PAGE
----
Documents Show Karl Rove Had Key Role In Firing of US Attorneys

What a surprise. Rove lied about his role in the firing of the U.S. Attorneys. The New York Times reports:

Thousands of pages of internal e-mail and once-secret Congressional testimony showed Tuesday that Karl Rove and other senior aides in the Bush White House played an earlier and more active role than was previously known in the 2006 firings of a number of United States attorneys.

Aides to former President George W. Bush have asserted that the Justice Department took the lead in the dismissals, which set off a political firestorm that lasted months. Mr. Rove played down his role in the firings in a recent interview and in closed testimony last month before Congressional investigators.

But the documents, released by the House Judiciary Committee after a protracted fight over access to White House records and testimony, offer a detailed portrait of a nearly two-year effort, from early 2005 to 2007, by senior White House officials, including Mr. Rove, to dismiss some prosecutors for what appear to be political reasons.

The Washington Post quotes House Judiciary Chairman John Conyers:

Under the Bush regime, honest and well-performing U.S. attorneys were fired for petty patronage, political horse-trading, and, in the most egregious case of political abuse of the U.S. attorney corps — that of U.S. attorney Iglesias — because he refused to use his office to help Republicans win elections.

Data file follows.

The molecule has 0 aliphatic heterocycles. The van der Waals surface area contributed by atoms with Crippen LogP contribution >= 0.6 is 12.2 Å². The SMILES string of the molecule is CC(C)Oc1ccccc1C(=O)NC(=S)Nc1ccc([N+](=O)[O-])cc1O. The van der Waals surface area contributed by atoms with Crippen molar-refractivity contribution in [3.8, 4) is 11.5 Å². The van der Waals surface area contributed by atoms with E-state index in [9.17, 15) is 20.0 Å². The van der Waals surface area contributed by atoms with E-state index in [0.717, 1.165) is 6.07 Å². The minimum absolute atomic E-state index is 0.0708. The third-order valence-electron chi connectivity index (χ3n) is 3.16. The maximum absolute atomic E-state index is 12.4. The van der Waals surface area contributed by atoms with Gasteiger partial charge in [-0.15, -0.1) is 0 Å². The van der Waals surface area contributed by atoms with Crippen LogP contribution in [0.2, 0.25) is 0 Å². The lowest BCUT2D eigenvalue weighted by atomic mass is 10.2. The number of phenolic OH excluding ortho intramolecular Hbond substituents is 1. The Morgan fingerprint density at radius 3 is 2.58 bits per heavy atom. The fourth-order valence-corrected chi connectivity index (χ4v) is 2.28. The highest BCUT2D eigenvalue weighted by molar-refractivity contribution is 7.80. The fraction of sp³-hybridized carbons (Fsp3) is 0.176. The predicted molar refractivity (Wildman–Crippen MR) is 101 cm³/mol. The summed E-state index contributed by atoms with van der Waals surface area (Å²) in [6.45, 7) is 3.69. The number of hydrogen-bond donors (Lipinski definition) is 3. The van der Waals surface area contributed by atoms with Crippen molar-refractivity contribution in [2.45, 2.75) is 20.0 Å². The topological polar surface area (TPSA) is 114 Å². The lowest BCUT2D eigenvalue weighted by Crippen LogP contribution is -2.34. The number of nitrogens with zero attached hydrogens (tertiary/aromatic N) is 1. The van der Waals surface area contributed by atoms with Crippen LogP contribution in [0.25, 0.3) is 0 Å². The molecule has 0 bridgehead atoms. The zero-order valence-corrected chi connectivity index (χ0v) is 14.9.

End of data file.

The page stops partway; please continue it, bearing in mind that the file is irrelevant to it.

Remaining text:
TPM Muckraker reports that National Review editor Rich Lowry offered to help the White House spin the firings. The White House response in hearing that Lowry offered to help: “Anyone better?”

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1 Comment

  1. 1
    Eclectic Radical says:

    I think we both wrote about this at around the same time.
     
    My take was how partisan this whole matter is and how the very nature of the criminal conduct at the heart of the matter guarantees that the investigation will serve to exacerbate the political issues rather than really address the questions of criminality at issue. Particularly since most people were aware of the facts being ‘unearthed’ by the investigation before it began.
     
    Democrats are forced to pursue Rove because of political pressure from their constituents to see justice done, and so pleasing their constituents trumps principle. While Republicans are conscious that the crimes committed were committed on their behalf (or the behalf of their colleagues), at their request, and so they must defend Rove regardless of their own principle.
     
    Which just inflates the difficulty of acheiving a genuine criminal reckoning in courts.
     

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